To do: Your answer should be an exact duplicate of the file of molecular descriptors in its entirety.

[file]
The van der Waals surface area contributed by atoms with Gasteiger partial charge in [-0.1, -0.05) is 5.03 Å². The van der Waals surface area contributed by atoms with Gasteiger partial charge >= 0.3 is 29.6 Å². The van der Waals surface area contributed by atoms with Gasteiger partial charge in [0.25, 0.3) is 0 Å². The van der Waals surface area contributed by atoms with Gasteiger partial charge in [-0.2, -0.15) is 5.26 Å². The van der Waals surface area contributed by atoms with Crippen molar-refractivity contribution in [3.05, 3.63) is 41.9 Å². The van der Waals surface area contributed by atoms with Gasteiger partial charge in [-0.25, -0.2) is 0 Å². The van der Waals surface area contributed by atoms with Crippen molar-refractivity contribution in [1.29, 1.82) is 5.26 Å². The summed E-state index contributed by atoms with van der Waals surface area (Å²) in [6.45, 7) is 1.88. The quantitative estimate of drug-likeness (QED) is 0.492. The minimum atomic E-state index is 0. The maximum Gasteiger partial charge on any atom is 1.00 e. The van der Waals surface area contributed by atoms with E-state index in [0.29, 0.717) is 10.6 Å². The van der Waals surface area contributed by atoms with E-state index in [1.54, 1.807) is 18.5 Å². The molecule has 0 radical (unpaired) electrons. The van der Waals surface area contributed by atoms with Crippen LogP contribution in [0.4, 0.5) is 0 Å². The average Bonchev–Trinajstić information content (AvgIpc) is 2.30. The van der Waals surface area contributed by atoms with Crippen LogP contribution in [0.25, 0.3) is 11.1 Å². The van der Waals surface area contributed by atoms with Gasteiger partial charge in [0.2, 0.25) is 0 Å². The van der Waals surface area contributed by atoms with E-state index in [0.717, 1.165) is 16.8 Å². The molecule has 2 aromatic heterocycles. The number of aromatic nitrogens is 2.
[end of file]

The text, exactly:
The van der Waals surface area contributed by atoms with Gasteiger partial charge in [-0.1, -0.05) is 5.03 Å². The van der Waals surface area contributed by atoms with Gasteiger partial charge >= 0.3 is 29.6 Å². The van der Waals surface area contributed by atoms with Gasteiger partial charge in [0.25, 0.3) is 0 Å². The van der Waals surface area contributed by atoms with Gasteiger partial charge in [-0.2, -0.15) is 5.26 Å². The van der Waals surface area contributed by atoms with Crippen molar-refractivity contribution in [3.05, 3.63) is 41.9 Å². The van der Waals surface area contributed by atoms with Gasteiger partial charge in [-0.25, -0.2) is 0 Å². The van der Waals surface area contributed by atoms with Crippen molar-refractivity contribution in [1.29, 1.82) is 5.26 Å². The summed E-state index contributed by atoms with van der Waals surface area (Å²) in [6.45, 7) is 1.88. The quantitative estimate of drug-likeness (QED) is 0.492. The minimum atomic E-state index is 0. The maximum Gasteiger partial charge on any atom is 1.00 e. The van der Waals surface area contributed by atoms with E-state index in [0.29, 0.717) is 10.6 Å². The van der Waals surface area contributed by atoms with E-state index in [1.54, 1.807) is 18.5 Å². The molecule has 0 radical (unpaired) electrons. The van der Waals surface area contributed by atoms with Crippen LogP contribution in [0.4, 0.5) is 0 Å². The average Bonchev–Trinajstić information content (AvgIpc) is 2.30. The van der Waals surface area contributed by atoms with Crippen LogP contribution in [0.25, 0.3) is 11.1 Å². The van der Waals surface area contributed by atoms with Gasteiger partial charge in [0.2, 0.25) is 0 Å². The van der Waals surface area contributed by atoms with E-state index in [0.717, 1.165) is 16.8 Å². The molecule has 2 aromatic heterocycles. The number of aromatic nitrogens is 2.